Steven T. Jones

Lies, damned lies, and statistics

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When is a public opinion poll a valid representation of how people feel? That turns out to be a tricky and ever-evolving question, particularly in San Francisco — thanks to its prevalence of tenants and technology — and even more particularly when it concerns the approval rating of Mayor Ed Lee.

Traditionally, the central requirements for public opinion polls to be considered valid is that respondents need to be representative of the larger population and they need to be selected at random. Polls are often skewed when people need to opt-in, as is the case in most online polls.Read more »

Voter Approval to Waterfront Development campaign officially underway

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The campaign to subject big projects proposed for San Francisco’s waterfront to popular approval is officially underway, with the City Attorney’s Office today issuing the ballot title and summary for what is now officially known as the Voter Approval to Waterfront Development Height Increases initiative.Read more »

Protect pedestrians, crack down on red light runners

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It’s good to see City Hall finally focusing on pedestrian safety in San Francisco, where the streets are more dangerous than ever for their most vulnerable users, with the number of pedestrians and cyclists killed by motorists spiking last year.Read more »

BART approves contract, union threatens electoral challenges

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The BART Board of Directors approved a modified contract with its two biggest labor unions on Jan. 2, an action that received faint praise and was followed up with implied threats from both sides, continuing one of the ugliest and most impactful Bay Area labor disputes in recent memory.Read more »

No comments, but we're working on it

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If you’ve been trying to comment on our site and having trouble, no, I didn’t shut down our comments again. Read more »

BART approves contract as tensions with its workers continue UPDATED

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The BART Board of Directors today approved a modified contract with its two biggest labor unions, an action that received faint praise and was followed up with implied threats from both sides, continuing one of the ugliest and most impactful Bay Area labor disputes in recent memory.Read more »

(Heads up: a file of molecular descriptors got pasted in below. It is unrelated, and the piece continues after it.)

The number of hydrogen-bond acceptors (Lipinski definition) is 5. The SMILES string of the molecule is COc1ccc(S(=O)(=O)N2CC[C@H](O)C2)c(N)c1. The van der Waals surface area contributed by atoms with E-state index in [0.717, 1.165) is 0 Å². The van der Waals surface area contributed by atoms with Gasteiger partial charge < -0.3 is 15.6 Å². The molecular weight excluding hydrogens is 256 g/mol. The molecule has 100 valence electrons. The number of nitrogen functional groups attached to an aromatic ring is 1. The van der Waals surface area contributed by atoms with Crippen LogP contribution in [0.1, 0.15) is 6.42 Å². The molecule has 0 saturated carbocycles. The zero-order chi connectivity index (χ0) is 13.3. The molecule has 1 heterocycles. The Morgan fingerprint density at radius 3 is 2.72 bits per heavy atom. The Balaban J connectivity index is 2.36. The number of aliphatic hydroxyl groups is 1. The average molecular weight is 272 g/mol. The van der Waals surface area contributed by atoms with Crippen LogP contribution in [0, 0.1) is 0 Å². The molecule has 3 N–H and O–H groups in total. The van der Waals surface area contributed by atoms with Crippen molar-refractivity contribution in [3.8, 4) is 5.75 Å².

Year of Evictions

As tech heated up the market in 2013, affordable housing became the dominant political issue

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This New Year's Eve we take a look back at a hard year for many San Franciscans, what many in the future may call our Year of Evictions. After reading our retrospective, check out our interactive timeline below, where we chronicle flashpoints in the year of evictions and San Francisco's tech culture war. Did we miss something? If you'd like to submit an event and date for the timeline, email joe@sfbg.com.Read more »

Clean Power SF still moving forward

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news@sfbg.com 

Dec. 19 marked the 100th anniversary of the Raker Act, federal legislation that specifically called for San Francisco to directly distribute the water and electricity generated by the O'Shaughnessy Dam to its residents and for their benefit. The city does so with the water, through the San Francisco Public Utilities Commission, but Pacific Gas & Electric used its power and connections to take control of the electricity and keep it, corrupting the political system for nearly a century in the process.Read more »

A century after the Raker Act, San Franciscans are still illegally denied public power

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The San Francisco Examiner has a good story on today’s 100th anniversary of the signing of the Raker Act, federal legislation that allowed San Francisco to build a dam in Hetch Hetchy Valley, a campaign championed most fervently at the time by the Examiner’s then-Publisher William Randolph Hearst.Read more »

The Burning Man Project's boring bait-and-switch

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In a series of stories earlier this year, I outlined how the board that controls Burning Man doesn’t appear to be “relinquishing our control” over the event, as founder Larry Harvey announced would be happening in 2014. Read more »